I write a lot at home, and I write when we’re at the studio. It was very similar to the first EP, I didn’t want to change anything because it worked so well the first time around. I was working with all the same people, like Josh [Scarbrow], and we were closer than ever, because we knew each other and how it worked.

And this is your first EP released since being signed, that must be nice to have more freedom?

The first EP was fun, but I’ve had a bit more budget to be able to, like record strings, and actual live drums. It was fun fleshing songs out, especially with strings. We had an eight-piece strings. The first EP I also had as much time as I wanted, but with this project so far, I’ve had such a positive experience feeling supported.

Let’s talk about your journey in the last few years, I know you went to Jazz school briefly – what happened there?

I spent a year studying jazz, it felt like forever! I knew where I wanted to be, and I think I thought that taking a particular path would help me get there, and getting a degree would be a good plan B. It was an unknown world. I definitely learnt about discipline, but the music I was writing just wasn’t jazz. When I did get kicked out, I realised it was a blessing in disguise because I was forced to put stuff out myself on SoundCloud.


I was mostly scared to tell my parents, but they were super supportive. They were the ones who forced me to post stuff on SoundCloud, because I’m such a perfectionist I would never put myself out there.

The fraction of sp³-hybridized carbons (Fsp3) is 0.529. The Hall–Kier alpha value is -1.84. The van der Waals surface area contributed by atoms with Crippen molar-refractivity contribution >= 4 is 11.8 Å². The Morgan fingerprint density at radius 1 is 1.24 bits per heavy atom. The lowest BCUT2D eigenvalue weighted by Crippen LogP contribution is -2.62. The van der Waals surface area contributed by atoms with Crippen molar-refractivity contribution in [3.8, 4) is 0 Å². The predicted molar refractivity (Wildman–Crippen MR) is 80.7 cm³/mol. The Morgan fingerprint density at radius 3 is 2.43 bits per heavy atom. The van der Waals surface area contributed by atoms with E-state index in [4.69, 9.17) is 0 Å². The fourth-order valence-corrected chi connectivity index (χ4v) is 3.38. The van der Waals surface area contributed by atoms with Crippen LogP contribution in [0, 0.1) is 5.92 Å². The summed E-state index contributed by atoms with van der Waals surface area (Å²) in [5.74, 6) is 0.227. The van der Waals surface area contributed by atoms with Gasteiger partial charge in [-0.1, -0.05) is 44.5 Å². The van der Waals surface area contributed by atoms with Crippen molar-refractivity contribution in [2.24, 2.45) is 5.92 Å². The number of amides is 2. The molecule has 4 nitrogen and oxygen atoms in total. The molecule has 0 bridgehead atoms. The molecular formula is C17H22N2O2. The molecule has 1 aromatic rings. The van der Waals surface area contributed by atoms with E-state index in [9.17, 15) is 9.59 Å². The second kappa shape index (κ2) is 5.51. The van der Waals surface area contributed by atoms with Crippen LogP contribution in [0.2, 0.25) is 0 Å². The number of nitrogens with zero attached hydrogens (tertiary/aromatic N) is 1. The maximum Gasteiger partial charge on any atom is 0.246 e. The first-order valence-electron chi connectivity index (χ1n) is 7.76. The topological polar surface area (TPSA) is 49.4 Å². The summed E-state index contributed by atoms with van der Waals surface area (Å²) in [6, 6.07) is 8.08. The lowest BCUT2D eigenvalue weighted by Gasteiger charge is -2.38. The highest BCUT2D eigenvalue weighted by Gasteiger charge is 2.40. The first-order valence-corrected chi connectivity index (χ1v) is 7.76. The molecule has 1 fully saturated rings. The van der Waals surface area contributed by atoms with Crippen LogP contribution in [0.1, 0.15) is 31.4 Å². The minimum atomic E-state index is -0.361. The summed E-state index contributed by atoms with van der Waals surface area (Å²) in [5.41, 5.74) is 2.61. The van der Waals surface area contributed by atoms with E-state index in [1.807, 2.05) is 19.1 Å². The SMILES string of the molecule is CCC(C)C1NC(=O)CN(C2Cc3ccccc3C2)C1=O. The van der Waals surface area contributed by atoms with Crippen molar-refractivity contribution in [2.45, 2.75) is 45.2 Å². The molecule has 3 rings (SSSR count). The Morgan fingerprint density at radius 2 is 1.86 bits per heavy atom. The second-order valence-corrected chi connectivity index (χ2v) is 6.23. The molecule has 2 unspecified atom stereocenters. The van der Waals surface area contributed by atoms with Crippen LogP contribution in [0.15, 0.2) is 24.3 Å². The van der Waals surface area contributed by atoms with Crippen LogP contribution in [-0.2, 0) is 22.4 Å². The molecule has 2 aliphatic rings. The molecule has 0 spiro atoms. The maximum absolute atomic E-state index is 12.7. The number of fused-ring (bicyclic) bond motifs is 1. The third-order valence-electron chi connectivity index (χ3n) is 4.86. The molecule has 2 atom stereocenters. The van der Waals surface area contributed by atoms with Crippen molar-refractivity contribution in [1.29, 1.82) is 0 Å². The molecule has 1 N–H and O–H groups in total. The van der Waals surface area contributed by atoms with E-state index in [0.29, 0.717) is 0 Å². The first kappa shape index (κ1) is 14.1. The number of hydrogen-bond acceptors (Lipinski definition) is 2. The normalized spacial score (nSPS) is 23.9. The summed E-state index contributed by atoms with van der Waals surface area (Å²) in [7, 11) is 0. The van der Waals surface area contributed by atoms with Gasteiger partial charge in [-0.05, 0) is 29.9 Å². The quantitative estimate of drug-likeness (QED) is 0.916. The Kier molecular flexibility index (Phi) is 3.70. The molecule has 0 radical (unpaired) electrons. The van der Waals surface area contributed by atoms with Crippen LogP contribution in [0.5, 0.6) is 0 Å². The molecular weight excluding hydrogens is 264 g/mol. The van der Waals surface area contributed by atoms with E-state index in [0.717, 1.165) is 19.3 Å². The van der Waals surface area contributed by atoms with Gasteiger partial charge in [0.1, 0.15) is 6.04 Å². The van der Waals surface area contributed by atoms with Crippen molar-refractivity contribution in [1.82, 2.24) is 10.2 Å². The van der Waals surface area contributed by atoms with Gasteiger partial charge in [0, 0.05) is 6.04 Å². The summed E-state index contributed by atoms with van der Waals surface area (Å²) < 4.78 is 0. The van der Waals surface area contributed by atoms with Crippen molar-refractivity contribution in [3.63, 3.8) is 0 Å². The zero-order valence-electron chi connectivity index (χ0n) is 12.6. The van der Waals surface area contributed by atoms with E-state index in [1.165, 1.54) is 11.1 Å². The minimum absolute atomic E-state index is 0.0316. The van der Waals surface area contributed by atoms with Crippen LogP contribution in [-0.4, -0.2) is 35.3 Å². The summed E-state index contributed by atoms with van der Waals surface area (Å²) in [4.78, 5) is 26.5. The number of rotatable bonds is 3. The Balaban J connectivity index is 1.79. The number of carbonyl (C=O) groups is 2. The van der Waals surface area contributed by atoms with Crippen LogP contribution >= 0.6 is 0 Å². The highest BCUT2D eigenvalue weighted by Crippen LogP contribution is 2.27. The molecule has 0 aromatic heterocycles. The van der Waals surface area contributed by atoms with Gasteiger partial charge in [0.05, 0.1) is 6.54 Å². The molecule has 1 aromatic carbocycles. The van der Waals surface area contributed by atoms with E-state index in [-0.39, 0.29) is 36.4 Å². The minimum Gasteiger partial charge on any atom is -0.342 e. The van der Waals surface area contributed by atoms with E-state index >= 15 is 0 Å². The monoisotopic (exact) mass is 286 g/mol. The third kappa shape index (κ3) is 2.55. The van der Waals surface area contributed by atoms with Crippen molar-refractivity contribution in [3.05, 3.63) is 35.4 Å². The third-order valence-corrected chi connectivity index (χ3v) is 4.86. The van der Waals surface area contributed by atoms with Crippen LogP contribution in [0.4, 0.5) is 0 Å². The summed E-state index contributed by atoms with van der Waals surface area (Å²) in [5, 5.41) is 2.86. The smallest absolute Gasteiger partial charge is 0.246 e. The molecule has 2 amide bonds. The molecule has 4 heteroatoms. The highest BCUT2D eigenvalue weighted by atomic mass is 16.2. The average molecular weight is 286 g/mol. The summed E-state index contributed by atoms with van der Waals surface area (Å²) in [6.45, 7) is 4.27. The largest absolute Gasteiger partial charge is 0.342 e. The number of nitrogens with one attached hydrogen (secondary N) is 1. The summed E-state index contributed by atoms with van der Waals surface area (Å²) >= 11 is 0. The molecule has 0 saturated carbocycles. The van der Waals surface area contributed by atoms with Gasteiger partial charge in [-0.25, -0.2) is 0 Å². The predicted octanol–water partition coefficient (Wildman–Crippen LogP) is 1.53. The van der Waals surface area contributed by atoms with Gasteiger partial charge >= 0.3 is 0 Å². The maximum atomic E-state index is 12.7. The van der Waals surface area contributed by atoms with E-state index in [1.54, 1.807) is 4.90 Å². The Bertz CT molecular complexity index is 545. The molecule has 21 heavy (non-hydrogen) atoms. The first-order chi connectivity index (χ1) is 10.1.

More artists are posting demo versions of songs now, especially on SoundCloud people still like the idea of something simple and stripped back, even in the way the platform exists in itself…

I agree. I think it’s important in that it shows you don’t need glitzy production behind your music, as long as it’s good, it’s good. I think it’s an interesting conversation, acknowledging that TikTok is dominating the music industry, not putting other people down like other artists who’ve come up from TikTok who are amazing, it’s trying to retaliate from that a bit. I always love having that bit more mystery, so SoundCloud for me is perfect.

Are you thinking about a debut album? Is it in the works?

At the moment, I’ve got an idea as to what we’re working towards album-wise. I am a big album listener, I love albums. If I could, I would have actually just released an album first. But I know that for some people, they just need to grow, grow themselves as an artist and like their writing. Album-wise, I’m thinking 2024 is my goal, but I’ll be writing for that before then.

In the short term, have you got anything that you’re excited for? I know you’ve got the EP coming out…

Obviously, the EP is coming out, then I’ve got my first headline UK tour next year, which is going to be really fun in March.

Is there any way you’re excited to play?

I think some of the first EP stuff that I’ve never been able to play with a band, because it’s always just been me and a guitar. Also to have other people involved in the band,  I’m actually starting rehearsals today, so I’ll be finding and putting the band together. I feel like a bit like Jack Black. I’m also excited to write new stuff, this time around, I’m wanting to take a bit more control and be more purposeful with my writing time.